One explanation may be of value. In both of my photo reports, I point out a highway sign. In the first report, that highway sign is directly ahead if you simply follow the train tracks. In the second report, emphasizing the view from Boston, the sign is quite visible and I point out the connection to the Grand Junction Bridge in that background. The below response includes comment on what is on that highway sign.

I am attaching the usual satellite / areal map of the area from a government environmental report in 2006. I will not bother you with yet another detailed explanation of the photo. Either you do not need it, or, hopefully, the markings on the photo which I put there will be adequate.

The BU Bridge is identified to the right in the photo. The railroad bridge in question is visible running under it.

If that does not work, my explanation in the links, hopefully, will be adequate.

I appreciate a good question.

2. Question.

Isn't it true that the BU railroad bridge (a double set of tracks bridge with tracks only on side) is used daily to move train sections between North and South stations for the commuter rail?

And that this is the only connection between the two without going all the way out to 495?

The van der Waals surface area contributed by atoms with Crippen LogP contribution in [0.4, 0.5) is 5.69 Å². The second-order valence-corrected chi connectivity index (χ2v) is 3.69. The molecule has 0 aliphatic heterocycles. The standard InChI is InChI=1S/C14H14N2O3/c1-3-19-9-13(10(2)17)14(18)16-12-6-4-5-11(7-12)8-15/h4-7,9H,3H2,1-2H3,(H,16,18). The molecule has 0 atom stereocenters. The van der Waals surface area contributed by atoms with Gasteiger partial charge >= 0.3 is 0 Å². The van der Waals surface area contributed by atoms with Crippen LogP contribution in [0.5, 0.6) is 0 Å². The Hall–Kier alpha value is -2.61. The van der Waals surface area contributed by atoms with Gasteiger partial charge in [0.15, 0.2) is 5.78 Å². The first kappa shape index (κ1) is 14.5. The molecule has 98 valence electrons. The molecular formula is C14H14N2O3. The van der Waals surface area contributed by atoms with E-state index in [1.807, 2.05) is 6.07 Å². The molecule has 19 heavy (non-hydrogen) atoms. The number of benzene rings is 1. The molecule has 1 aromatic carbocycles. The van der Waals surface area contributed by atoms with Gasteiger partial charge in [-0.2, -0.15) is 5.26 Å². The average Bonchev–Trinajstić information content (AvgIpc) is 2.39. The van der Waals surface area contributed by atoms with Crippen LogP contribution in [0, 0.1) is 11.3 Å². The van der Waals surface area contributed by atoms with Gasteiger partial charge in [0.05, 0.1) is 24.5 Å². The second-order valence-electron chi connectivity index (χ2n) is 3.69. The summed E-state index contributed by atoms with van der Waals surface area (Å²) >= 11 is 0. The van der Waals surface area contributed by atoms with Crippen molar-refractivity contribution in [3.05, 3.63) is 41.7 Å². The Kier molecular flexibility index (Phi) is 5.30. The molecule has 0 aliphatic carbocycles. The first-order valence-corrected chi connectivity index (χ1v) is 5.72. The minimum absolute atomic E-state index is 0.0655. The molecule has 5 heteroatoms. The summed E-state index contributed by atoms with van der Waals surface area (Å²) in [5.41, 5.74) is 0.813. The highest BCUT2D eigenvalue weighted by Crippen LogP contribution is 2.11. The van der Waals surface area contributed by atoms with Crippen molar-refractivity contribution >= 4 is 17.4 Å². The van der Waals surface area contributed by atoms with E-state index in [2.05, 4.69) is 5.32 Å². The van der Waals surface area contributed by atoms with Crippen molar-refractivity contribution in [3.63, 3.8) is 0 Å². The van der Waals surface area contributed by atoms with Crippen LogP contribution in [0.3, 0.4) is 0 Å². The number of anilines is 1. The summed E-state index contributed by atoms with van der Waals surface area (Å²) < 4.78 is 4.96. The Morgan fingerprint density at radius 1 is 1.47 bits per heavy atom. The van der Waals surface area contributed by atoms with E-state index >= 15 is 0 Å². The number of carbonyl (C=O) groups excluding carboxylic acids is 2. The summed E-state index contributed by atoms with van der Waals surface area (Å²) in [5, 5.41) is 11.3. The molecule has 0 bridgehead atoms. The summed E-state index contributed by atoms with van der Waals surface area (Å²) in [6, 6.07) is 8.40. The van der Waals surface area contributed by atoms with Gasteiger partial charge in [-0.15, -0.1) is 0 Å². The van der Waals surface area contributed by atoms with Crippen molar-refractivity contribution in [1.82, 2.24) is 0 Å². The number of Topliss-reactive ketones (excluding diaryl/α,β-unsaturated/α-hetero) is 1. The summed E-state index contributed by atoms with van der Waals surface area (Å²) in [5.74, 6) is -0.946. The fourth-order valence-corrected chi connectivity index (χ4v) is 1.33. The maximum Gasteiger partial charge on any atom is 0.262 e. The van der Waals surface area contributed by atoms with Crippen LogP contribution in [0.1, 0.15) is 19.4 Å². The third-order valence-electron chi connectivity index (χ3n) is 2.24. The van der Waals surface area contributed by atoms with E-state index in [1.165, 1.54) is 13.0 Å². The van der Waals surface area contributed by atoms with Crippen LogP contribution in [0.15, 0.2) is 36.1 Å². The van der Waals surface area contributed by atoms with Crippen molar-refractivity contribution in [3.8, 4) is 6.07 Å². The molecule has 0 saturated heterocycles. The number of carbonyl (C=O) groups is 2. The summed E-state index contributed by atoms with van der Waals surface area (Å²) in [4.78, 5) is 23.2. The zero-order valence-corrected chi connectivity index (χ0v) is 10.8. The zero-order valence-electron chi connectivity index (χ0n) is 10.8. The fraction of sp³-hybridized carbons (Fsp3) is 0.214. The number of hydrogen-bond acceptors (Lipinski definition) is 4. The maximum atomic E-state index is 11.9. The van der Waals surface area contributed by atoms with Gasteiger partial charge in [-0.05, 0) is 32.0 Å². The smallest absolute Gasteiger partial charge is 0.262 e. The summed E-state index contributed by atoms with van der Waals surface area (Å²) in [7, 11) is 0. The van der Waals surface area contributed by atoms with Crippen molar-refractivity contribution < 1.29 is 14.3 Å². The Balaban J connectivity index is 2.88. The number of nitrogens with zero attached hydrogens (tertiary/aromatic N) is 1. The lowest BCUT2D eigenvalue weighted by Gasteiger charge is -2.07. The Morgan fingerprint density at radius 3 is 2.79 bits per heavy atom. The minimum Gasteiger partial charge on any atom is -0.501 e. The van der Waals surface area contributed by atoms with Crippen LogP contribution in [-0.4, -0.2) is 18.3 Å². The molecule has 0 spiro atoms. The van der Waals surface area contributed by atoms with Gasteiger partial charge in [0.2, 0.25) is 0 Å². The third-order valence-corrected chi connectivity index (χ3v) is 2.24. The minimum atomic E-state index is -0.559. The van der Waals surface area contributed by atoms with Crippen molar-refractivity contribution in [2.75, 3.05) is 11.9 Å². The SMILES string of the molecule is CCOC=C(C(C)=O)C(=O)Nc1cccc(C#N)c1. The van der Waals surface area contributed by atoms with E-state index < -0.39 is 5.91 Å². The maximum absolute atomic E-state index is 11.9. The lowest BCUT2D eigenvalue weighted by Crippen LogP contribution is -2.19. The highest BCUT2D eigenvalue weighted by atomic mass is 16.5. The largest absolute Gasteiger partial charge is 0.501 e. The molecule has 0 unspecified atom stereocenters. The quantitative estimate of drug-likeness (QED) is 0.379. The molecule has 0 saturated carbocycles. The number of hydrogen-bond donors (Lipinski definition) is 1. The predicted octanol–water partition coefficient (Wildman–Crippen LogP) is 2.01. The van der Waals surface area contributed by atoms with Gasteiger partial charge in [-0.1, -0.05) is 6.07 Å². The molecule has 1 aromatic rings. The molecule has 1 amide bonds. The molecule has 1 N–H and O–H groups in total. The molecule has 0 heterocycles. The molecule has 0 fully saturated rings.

3. Response.

That is the reason the MBTA study called for widening it by placing a third pathway to the east of the bridge. I believe it was proposed as sort of a cantilever arrangement.

The need for the third pathway is the reason why the machine is conning the bike highway lobby to widen the underpass under Memorial Drive, under the lie that it is for a bike highway.

It will be for a bike highway until Harvard needs its off ramp. Harvard purchased the future Harvard Medical School area several months after the report was published. Also occurring shortly after the report was the approval of a U Turn (which is reflected on that highway sign). The U-Turn makes the Grand Junction conversion viable for both directions rather than just to / from the west, which was the MBTA proposal, until the MBTA "suddenly" discovered that the cost of the project far outweighed the value of a Newton - Cambridge direct bus line. Strange, that limitation was obvious from the beginning.

When Harvard gets its off ramp, the bike highway will be rerouted where it should, responsibly, be put in the first place, to connect to Vassar Street at the point where Vassar Street right turns a few feet from the railroad tracks, and then to Memorial Drive by a much shorter route. I provided photos of the turn / connection in the pair of photo analyses, both from the road and the railroad side. Please check the blog,

The more recent of the pair of reports is at:

The earlier is at:

Also of interest is the immediately prior report, presenting the MassDOT / DCR "connectivity" report, at During the initial presentations of this study, the engineers expressed scorn for the lie that is at the basis of the highway lobby's "bike" highway to connect to Boston. They call the connection impossible.